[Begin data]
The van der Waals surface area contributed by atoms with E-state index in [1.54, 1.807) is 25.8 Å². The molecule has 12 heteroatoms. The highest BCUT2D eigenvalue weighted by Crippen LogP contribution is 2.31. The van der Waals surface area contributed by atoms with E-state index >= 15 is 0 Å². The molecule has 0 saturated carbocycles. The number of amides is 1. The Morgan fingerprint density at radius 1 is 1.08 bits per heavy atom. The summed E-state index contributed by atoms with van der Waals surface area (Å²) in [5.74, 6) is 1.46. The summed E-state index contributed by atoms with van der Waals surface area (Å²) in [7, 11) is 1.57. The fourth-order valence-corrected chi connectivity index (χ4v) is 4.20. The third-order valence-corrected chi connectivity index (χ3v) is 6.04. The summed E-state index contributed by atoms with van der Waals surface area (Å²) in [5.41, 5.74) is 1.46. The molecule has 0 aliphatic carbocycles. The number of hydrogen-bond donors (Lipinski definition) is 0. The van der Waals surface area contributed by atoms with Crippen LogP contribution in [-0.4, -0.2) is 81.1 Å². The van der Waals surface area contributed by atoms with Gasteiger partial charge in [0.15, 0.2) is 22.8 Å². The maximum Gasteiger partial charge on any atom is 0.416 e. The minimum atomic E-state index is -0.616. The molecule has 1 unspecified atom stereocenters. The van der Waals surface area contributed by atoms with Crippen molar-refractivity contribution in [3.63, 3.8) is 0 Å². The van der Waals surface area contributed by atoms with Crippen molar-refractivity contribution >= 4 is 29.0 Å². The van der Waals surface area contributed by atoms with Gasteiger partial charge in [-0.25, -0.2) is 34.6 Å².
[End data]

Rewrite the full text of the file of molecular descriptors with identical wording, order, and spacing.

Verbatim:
The van der Waals surface area contributed by atoms with E-state index in [1.54, 1.807) is 25.8 Å². The molecule has 12 heteroatoms. The highest BCUT2D eigenvalue weighted by Crippen LogP contribution is 2.31. The van der Waals surface area contributed by atoms with E-state index >= 15 is 0 Å². The molecule has 0 saturated carbocycles. The number of amides is 1. The Morgan fingerprint density at radius 1 is 1.08 bits per heavy atom. The summed E-state index contributed by atoms with van der Waals surface area (Å²) in [5.74, 6) is 1.46. The summed E-state index contributed by atoms with van der Waals surface area (Å²) in [7, 11) is 1.57. The fourth-order valence-corrected chi connectivity index (χ4v) is 4.20. The third-order valence-corrected chi connectivity index (χ3v) is 6.04. The summed E-state index contributed by atoms with van der Waals surface area (Å²) in [5.41, 5.74) is 1.46. The molecule has 0 aliphatic carbocycles. The number of hydrogen-bond donors (Lipinski definition) is 0. The van der Waals surface area contributed by atoms with Crippen LogP contribution in [-0.4, -0.2) is 81.1 Å². The van der Waals surface area contributed by atoms with Gasteiger partial charge in [0.15, 0.2) is 22.8 Å². The maximum Gasteiger partial charge on any atom is 0.416 e. The minimum atomic E-state index is -0.616. The molecule has 1 unspecified atom stereocenters. The van der Waals surface area contributed by atoms with Crippen molar-refractivity contribution in [3.63, 3.8) is 0 Å². The van der Waals surface area contributed by atoms with Crippen molar-refractivity contribution >= 4 is 29.0 Å². The van der Waals surface area contributed by atoms with Gasteiger partial charge in [-0.25, -0.2) is 34.6 Å².